Philadelphia Schools Say $94M More From Property Taxes Next Year Won’t Be Enough
By Mike DeNardo
PHILADELPHIA (CBS) — The Philadelphia School Reform Commission, facing a huge deficit, presented its budget to City Council today with a strong pitch for more money.
The School District of Philadelphia says that without an additional $94 million from the mayor’s “Actual Value Initiative” property tax overhaul (see related story), schools may not have enough personnel to open in the fall.
Will City Council approve AVI, or will aid to the school district take some other form? Those were the questions hanging in the room in City Council chambers today.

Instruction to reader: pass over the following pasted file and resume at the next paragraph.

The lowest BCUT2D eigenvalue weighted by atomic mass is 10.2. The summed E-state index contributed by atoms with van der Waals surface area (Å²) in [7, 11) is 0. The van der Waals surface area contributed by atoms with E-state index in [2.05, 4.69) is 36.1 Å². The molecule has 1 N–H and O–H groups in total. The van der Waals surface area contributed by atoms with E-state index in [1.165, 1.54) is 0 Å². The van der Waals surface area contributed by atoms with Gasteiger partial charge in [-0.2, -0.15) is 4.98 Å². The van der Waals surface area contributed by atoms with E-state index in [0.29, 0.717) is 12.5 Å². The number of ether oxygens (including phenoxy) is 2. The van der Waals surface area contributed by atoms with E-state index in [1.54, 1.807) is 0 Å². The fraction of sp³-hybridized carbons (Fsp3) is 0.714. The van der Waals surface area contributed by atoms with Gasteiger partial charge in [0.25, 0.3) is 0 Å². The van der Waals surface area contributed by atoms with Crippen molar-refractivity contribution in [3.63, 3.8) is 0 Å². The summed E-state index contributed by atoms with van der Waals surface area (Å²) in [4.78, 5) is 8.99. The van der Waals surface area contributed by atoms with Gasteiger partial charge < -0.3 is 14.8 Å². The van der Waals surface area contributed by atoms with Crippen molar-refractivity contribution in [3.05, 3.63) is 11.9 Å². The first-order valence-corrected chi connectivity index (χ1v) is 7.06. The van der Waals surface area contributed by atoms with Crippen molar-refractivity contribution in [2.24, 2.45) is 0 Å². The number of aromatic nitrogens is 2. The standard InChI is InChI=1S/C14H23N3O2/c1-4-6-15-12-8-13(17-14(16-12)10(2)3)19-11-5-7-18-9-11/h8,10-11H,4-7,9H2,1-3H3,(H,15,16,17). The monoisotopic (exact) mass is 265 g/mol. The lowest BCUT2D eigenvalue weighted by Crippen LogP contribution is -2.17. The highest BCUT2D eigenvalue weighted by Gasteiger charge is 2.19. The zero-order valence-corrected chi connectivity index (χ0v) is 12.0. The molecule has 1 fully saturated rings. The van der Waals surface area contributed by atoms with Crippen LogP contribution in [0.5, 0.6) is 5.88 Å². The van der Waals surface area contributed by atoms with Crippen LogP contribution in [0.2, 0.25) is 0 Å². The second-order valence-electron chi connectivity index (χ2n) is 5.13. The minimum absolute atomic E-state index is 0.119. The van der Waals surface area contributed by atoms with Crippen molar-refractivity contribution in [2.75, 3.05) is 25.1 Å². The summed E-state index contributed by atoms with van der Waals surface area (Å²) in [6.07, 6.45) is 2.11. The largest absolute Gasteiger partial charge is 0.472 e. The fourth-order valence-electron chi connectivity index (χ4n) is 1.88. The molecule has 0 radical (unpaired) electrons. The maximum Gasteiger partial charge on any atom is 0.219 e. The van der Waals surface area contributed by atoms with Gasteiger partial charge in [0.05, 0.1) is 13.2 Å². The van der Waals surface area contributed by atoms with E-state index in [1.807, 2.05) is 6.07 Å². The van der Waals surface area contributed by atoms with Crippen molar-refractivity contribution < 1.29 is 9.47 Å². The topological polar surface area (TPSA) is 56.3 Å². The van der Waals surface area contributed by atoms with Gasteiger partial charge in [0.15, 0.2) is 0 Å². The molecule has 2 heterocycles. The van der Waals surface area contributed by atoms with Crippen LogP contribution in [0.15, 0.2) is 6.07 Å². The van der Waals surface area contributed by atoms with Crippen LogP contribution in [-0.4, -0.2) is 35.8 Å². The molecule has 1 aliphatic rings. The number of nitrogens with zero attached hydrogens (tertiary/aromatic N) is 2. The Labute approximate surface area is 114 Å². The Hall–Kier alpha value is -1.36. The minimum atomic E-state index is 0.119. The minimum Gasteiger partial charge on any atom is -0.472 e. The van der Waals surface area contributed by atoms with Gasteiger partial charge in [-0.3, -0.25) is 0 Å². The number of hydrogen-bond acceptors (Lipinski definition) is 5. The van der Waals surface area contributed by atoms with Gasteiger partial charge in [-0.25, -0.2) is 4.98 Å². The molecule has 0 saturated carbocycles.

The school district faces a $218-million deficit next year, even assuming that the district gets that extra $94 million from the city.
SRC chairman Pedro Ramos and “chief recovery officer” Thomas Knudsen painted a picture of flat state and federal funding and rising district expenses as the need for more money from the city.
The Philadelphia school district does have a long-term plan. Its five-year plan calls for downsizing central administration and closing 64 school buildings to bring the district back into financial balance, but City Council president Darrell Clarke told Ramos that the district is “assuming” it will get $94 million more from the city.
He asked Ramos, where is the similar pressure on the state to increase its funding?